Hard times for modern danceArticle in the NY Observer
Posted 10 August 2010 - 09:31 PM
Posted 11 August 2010 - 08:21 AM
Even more troubling -- because it may be irreversible -- is the slow death of an aesthetic and of an audience capable of appreciating it.
Posted 11 August 2010 - 08:40 AM
The institutions around modern dance have been centered around choreographer/founder companies, like Taylor, Cunningham, Graham, Morris, Tharp, and centers like Dance Theater Workshop and university programs, although a few like Fenley still have companies. Childs, Brown, Paxton, and a handful of others are still high profile when they get commissions or revivals. Experimental dance requires an audience that is attuned, interested, and invested, with lots of time on their hands, and creators who are willing to create (and often live) on a shoestring, year after year. You can sleep through your fifteenth performance of "Don Giovanni" or "Swan Lake", especially if it's on your subscription, but experimental anything takes much more energy and engagement.
Posted 11 August 2010 - 09:46 AM
I don't think that artists who have received government funding for years necessarily deserve to continue getting it indefinitely, but cutting back on funding can have disastrous artistic consequences. (You'll forgive me for veering back into the ballet world.) When the Canada Council decided to cut back funding for the Royal Winnipeg Ballet in order to give more funding to Alberta Ballet and Ballet B.C., the RWB went commercial to survive. They've been producing appalling full-length drivel ever since because ballets titled Moulin Rouge and Dracula attract audiences. But the stuff is nauseatingly horrible, and I don't know how long it's been since I haven't walked out in the middle of one of their shows.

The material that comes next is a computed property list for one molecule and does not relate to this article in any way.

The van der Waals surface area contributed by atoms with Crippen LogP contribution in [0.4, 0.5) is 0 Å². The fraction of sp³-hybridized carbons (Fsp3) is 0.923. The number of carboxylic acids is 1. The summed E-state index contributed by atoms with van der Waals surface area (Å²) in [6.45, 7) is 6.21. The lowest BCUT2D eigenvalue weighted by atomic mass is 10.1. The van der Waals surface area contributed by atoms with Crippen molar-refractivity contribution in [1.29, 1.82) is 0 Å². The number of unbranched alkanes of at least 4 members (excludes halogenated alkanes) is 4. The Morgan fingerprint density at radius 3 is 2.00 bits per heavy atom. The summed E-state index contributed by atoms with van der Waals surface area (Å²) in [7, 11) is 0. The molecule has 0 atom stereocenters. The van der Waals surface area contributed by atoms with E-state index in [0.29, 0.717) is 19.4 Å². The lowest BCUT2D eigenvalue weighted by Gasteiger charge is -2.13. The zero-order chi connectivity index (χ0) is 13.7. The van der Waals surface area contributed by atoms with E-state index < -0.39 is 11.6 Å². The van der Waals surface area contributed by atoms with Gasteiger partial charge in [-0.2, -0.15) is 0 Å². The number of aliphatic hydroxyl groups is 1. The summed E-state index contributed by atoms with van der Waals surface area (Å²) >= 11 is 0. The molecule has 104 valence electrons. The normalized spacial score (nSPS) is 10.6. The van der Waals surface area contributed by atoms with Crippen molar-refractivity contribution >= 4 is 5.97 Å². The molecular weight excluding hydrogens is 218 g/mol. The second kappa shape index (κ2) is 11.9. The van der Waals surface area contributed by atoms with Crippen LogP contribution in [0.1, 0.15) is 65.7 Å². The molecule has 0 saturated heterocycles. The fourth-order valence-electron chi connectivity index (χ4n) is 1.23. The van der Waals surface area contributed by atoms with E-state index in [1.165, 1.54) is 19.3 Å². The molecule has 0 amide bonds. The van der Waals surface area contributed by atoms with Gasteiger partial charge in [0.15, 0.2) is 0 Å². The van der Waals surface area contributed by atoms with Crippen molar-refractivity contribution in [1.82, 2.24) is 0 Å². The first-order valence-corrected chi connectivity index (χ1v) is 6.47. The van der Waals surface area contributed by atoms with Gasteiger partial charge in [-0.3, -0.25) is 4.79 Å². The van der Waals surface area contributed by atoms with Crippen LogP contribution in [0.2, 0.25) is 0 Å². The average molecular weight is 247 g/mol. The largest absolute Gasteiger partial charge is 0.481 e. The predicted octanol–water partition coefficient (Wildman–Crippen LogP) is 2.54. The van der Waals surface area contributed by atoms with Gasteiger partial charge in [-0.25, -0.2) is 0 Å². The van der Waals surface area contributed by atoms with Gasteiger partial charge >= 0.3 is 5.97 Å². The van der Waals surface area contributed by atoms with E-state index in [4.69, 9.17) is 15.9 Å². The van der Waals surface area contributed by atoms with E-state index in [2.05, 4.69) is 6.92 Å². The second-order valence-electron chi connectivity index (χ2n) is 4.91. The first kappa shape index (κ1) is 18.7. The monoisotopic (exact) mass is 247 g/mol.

You're right, experimental modern dance is never going to have a large audience in no small part because it is experimental, and there are only so many people willing to watch a creative laboratory. I don't see how it can survive without government funding, but, frankly, I'm not entirely sure some of it deserves the funding in the first place. I say this as a former modern dancer who admits to spending lots of time in self-indulgence that I expected other people to subsidize. Did I really have a right to expect it?
Posted 11 August 2010 - 10:00 AM
Probably some of it doesn't, but in many cases it wouldn't be reasonable or desirable for the government to demand or expect consistent returns, financial or aesthetic, from the money it gives to artists, in the same way that scientists receive public funds for research and experiments that don't always pan out. There is a public benefit involved in maintaining a healthy arts community. In these troubled times it's also an effective form of stimulus, keeping people gainfully employed and producing.
Posted 11 August 2010 - 10:49 AM